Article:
A few months back, it was revealed that Microsoft and Nokia had been in talks for a buyout, but that something had gone wrong and the talks had ended permanently. There was a lot of speculation over the reasons, from the market penetration of Windows Phone to pricing. No matter what was said at that point, it would appear that it was all a distraction from the fact that Microsoft and Nokia were actually finalizing details over the acquisition.
The final details, announced this week, has Microsoft writing a $7.2 billion check and receiving in return Nokia's devices an services business. This includes the smartphone, phablet and tablet business, as well as a license for Nokia's patents and mapping services.
Nokia will retain ownership of its corporate name, its mapping services as well as the underlying technology, NAVTEQ. Since the name isn't coming along with the purchase, that means that Microsoft will likely be branding future handsets from the ecosystem either Surface or just Microsoft, finally bring to reality the long rumored Surface-branded phones.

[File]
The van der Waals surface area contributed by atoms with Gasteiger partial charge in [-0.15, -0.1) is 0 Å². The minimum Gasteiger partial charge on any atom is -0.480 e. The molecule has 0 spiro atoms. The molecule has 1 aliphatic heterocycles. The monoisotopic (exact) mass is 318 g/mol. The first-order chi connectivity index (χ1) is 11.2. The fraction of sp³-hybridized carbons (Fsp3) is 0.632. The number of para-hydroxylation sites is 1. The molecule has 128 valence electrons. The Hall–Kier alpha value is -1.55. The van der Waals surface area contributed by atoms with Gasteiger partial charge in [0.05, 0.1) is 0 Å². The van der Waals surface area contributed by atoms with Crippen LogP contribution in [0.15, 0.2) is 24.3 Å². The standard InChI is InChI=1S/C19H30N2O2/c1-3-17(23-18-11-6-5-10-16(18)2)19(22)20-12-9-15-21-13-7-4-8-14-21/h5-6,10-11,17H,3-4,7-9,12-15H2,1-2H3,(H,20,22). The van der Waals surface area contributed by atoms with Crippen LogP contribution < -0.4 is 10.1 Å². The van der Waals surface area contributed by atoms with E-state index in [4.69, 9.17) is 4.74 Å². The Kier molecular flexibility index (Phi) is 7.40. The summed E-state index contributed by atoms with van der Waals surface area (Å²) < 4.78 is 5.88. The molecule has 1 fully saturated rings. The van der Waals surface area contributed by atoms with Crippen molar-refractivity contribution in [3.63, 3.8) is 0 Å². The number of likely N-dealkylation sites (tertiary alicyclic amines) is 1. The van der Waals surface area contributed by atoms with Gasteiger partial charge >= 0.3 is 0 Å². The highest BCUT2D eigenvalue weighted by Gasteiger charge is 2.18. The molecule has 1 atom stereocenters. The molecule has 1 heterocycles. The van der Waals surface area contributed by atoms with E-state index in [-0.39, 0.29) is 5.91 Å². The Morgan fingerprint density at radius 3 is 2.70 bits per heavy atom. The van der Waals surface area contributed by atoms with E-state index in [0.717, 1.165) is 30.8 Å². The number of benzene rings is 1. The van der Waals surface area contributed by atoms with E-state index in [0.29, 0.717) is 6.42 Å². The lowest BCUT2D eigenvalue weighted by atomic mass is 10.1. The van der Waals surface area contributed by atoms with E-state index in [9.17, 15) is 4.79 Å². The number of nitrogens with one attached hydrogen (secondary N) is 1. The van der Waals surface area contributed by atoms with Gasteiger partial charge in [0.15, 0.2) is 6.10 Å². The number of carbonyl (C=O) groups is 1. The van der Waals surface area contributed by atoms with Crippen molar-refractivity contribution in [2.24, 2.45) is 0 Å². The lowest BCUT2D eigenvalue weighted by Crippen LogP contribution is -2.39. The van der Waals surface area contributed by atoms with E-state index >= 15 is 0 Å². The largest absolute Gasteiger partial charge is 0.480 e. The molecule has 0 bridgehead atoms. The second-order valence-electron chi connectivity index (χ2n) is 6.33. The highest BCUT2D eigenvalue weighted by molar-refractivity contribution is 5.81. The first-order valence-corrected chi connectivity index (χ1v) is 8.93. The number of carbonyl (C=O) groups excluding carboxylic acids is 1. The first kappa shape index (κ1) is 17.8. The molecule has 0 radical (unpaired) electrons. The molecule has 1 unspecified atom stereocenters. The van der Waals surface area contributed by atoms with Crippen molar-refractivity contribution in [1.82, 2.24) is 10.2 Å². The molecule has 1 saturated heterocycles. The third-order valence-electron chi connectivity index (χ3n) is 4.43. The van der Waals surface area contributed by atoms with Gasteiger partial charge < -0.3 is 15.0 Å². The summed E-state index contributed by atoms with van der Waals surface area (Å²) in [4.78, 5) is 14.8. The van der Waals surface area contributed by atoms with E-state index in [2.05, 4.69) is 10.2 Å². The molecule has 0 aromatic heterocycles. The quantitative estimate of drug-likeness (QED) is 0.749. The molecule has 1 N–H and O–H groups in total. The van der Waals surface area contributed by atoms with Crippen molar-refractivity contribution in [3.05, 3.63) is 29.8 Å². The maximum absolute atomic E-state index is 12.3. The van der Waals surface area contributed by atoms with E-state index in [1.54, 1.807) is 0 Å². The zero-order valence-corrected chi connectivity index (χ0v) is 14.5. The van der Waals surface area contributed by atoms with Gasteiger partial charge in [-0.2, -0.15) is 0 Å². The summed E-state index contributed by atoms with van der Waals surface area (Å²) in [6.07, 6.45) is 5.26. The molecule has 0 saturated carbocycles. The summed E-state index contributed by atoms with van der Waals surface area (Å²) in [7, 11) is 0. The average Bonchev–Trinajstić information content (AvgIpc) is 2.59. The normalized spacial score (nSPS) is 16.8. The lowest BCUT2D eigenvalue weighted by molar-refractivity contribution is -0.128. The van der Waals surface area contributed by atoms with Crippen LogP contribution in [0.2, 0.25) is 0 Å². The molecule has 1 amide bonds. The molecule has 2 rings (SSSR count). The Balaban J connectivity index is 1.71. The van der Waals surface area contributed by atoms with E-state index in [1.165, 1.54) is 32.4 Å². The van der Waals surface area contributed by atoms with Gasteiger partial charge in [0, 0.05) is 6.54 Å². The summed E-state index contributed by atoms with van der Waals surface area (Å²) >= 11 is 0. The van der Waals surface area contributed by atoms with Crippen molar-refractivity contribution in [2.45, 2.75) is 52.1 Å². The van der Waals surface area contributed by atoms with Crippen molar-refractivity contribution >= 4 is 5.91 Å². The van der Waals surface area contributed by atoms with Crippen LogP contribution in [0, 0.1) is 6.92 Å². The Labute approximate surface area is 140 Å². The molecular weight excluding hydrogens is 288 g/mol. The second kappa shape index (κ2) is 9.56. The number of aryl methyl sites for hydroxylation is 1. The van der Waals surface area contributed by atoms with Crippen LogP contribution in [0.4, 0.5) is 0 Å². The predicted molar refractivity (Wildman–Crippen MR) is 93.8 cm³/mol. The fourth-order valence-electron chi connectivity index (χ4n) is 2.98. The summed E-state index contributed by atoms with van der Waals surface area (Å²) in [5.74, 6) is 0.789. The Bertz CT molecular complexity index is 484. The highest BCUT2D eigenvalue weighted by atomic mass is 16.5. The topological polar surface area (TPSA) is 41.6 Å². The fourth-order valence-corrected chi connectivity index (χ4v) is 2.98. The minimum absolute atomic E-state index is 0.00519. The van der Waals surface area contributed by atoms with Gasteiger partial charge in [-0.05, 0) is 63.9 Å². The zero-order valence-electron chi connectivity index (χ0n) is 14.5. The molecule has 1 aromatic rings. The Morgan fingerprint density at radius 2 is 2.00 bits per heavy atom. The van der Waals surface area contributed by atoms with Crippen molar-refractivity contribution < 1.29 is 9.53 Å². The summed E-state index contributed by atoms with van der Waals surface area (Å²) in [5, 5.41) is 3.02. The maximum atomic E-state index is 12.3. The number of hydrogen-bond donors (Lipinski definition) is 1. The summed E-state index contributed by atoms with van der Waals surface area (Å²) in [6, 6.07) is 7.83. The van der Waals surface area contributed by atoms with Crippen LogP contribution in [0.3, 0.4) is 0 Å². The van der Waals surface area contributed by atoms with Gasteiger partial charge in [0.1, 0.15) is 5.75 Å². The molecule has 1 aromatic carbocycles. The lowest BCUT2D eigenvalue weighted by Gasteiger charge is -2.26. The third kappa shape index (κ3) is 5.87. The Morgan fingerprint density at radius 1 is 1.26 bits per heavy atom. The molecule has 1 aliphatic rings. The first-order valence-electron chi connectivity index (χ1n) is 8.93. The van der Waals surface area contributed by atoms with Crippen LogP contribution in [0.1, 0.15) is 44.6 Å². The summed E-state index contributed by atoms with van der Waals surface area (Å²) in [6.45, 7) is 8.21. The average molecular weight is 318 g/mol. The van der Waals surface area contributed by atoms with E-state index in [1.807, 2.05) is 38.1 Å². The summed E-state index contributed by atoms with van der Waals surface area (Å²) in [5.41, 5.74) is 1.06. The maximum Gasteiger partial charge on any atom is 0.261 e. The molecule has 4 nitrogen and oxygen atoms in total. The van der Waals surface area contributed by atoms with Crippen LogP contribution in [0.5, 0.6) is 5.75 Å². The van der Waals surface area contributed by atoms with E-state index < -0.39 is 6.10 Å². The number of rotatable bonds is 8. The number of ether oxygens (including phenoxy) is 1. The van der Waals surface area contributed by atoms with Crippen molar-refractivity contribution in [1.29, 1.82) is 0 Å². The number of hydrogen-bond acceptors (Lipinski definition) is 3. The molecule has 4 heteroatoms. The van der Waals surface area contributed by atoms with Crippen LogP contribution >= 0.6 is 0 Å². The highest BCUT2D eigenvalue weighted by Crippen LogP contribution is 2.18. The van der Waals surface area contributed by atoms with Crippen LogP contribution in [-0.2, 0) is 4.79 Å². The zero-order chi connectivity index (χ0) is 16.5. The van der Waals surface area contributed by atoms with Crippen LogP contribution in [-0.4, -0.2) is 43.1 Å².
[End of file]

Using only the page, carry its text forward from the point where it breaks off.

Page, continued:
Another part of the acquisition is Nokia's now former CEO, Stephen Elop, who is becoming
Executive Vice President of Devices & Services. By taking that position, it means that he will be coming over to the executive team of Microsoft, a place where he is comfortable. Before becoming CEO of Nokia, Elop headed up the Office division of Microsoft.
This move is important because of Microsoft's announcement from 2 weeks ago, the search for a new CEO. Even before the announcement, when I knew that Ballmer wouldn't make it out of the Xbox ONE media disaster any better than Don Mattrick, especially after the way they bungled the Windows 8 launch, I believed that Stephen Elop was the next CEO of Microsoft. By purchasing Nokia, Microsoft has also purchased the contract for the man I think will lead the company into its One Microsoft philosophy, after uniting its closest hardware partner into the organization.
Obviously this is all speculation based on very little spoken from Microsoft, but there is enough out on the table to make an educated guess. It could take up to 12 months to know for sure, but my guess is that we will have our answer within the quarter.